Pinky, a light skinned black woman, returns to her grandmother's house in the South after graduating from a Northern nursing school. Pinky tells her grandmother that she has been "passing" for white while at school in the North. In addition, Pinky has fallen in love with a young white doctor, Dr. Thomas Adams, who knows nothing about her black heritage. Pinky says that she will return to the North, but Granny Johnson convinces her to stay and treat an ailing white woman, Miss Em. Meanwhile, Dr. Canady, a black physician from another part of the state, visits Pinky and asks her to train some African American students, but she declines. Pinky nurses Miss Em but is resentful because she seems to feel that she is doing the same thing her grandmother did. Pinky and Miss Em slowly develop a mutual respect for one another. Mrs. Em leaves Pinky her property when she dies, but relatives of the deceased woman contest the new will in court. To raise money for the court fees, Pinky washes clothes... Written by
Broncine G. Carter
When actress Nina May Mckinney's character gets slapped on the left side of her face by the white officer, Nina mistakenly rubs the right side of her face. See more »
Patricia 'Pinky' Johnson:
Miss Em told me to always be myself, not to pretend. You told me that after I marry you, there won't be a Pinky Johnson anymore. How can I be myself if there's no Pinky Johnson anymore?
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I saw this film some years after it came out, in a Texas Baptist orphans home, as a preadolescent. In the years to follow, I developed a fascination for Ethel Waters, esp. when I saw her interpretation of Carson McCuller's "A Member of the Wedding".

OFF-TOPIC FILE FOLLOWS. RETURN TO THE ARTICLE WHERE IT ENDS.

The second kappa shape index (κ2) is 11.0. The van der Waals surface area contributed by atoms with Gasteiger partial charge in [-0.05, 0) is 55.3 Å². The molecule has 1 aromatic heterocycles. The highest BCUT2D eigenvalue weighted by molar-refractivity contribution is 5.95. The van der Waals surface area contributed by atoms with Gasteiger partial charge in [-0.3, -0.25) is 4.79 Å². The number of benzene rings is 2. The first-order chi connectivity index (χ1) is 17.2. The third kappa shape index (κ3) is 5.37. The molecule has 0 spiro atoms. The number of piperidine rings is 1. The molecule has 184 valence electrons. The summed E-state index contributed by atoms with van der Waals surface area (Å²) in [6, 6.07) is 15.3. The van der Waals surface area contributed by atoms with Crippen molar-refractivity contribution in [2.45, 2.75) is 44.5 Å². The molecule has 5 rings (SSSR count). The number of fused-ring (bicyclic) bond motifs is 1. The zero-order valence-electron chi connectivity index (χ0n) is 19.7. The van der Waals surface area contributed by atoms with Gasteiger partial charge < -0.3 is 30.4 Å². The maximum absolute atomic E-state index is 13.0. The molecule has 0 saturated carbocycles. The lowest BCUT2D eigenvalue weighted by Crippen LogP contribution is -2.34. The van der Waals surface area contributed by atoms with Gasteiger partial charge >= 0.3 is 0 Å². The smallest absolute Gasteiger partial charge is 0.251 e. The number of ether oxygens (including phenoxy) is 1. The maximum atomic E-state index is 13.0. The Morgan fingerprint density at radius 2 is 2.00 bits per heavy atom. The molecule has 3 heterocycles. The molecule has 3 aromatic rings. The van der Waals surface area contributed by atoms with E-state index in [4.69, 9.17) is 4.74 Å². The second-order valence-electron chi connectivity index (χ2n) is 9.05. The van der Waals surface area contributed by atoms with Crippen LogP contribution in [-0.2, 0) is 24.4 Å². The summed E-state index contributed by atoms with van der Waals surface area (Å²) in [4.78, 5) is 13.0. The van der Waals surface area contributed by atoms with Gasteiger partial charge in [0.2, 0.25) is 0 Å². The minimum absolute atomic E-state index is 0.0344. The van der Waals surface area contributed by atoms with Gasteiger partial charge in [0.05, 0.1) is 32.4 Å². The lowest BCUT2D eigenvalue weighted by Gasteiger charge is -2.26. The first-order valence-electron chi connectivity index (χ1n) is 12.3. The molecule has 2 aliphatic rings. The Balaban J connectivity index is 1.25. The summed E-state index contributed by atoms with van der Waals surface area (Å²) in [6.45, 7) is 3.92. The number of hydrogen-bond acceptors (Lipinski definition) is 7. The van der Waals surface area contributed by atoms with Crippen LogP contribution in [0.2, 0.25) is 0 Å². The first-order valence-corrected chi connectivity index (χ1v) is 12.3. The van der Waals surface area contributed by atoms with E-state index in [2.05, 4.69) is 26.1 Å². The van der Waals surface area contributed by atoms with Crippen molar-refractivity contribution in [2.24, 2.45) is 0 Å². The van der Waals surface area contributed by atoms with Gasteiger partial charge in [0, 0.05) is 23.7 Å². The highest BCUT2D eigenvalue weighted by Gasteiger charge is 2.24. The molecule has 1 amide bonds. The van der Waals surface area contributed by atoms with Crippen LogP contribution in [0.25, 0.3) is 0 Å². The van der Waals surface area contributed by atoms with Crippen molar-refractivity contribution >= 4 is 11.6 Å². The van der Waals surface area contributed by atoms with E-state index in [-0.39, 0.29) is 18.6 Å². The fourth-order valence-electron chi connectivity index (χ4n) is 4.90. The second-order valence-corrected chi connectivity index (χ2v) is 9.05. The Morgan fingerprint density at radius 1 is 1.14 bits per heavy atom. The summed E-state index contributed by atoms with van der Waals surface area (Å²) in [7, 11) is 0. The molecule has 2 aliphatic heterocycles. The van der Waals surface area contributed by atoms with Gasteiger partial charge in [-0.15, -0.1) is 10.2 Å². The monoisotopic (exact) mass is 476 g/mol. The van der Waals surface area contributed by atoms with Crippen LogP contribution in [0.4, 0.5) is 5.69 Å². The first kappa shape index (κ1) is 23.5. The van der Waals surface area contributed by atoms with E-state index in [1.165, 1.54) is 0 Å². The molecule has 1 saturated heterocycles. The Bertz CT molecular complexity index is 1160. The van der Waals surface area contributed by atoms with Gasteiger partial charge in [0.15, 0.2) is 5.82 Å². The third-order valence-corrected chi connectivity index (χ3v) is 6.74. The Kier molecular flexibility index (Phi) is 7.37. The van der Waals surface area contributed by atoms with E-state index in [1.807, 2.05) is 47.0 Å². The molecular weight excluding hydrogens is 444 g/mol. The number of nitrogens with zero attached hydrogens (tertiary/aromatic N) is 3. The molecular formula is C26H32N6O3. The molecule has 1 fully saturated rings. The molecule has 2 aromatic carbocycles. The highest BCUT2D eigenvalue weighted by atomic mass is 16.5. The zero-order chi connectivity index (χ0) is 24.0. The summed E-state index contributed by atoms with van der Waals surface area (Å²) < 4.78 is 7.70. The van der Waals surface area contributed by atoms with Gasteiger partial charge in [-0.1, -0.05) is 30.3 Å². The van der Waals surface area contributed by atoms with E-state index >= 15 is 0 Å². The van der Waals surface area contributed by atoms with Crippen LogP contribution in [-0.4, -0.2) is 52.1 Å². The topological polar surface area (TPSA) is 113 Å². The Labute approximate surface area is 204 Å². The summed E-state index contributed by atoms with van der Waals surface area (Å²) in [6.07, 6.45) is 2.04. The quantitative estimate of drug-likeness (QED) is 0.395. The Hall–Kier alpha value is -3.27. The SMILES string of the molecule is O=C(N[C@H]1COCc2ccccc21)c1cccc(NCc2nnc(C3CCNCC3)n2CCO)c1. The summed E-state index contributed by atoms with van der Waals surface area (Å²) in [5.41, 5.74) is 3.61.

When I saw the film tonight on American Movie Classics, a lot of years had passed since first having seen it. Ethel Waters' performance struck me as cowed and subservient. In the court scene while being questioned by the plaintiff's council, she actually flinched when he raised his voice. ...And I'm thinking, 'Damn, that woman is really intimidated.' Having read her autobio, as well as a bio on her, I'm aware that not one woman in a million suffered through a similar childhood: a b*****d born of a 13-year-old rape victim - unwanted and shuffled from pillar to post to eventually become a washerwoman...it's a wonder she survived.
Yet survive she did. Not surprisingly, she had a monster chip on her shoulder. It is my understanding that John Ford, the man who was to direct "Pinky", had such a run-in with Miss Waters that he quit, and Kazan took over. The word is that neither could stand the sight of the other.
The movie is an important one - and I'd like to think that the reason goes beyond the juxtapositioning of America's treatment of blacks in the Forties with today's suffocating PC standards. There is the understated acting, for one thing. Ethel Barrymore always played the dignified albiet intimidating elderly lady in her later years. Yet in "Pinky", she is strong without being absurdly powerful. How well that woman delivers her lines...!
What I also liked was, while the white majority were unkind to Pinky, I can attest as a Southerner (well, Texan), that Kazan presented them truthfully. He only demonized one woman: the older cousin-plaintiff.
It is surprising that this film wasn't presented in a more gritty format; that there wasn't more preaching in it, that it wasn't condescending to whites. None of these failings mar this splendid film. Forty years after having seen it, I realize a superb gentleness that isn't to be found in American films. At a guess, that's because a generation ago most films were made for 30-and-over adults, whereas today they're almost exclusively made for 13 - 25 year olds.
I will give "Pinky" my highest compliment: It is literary.
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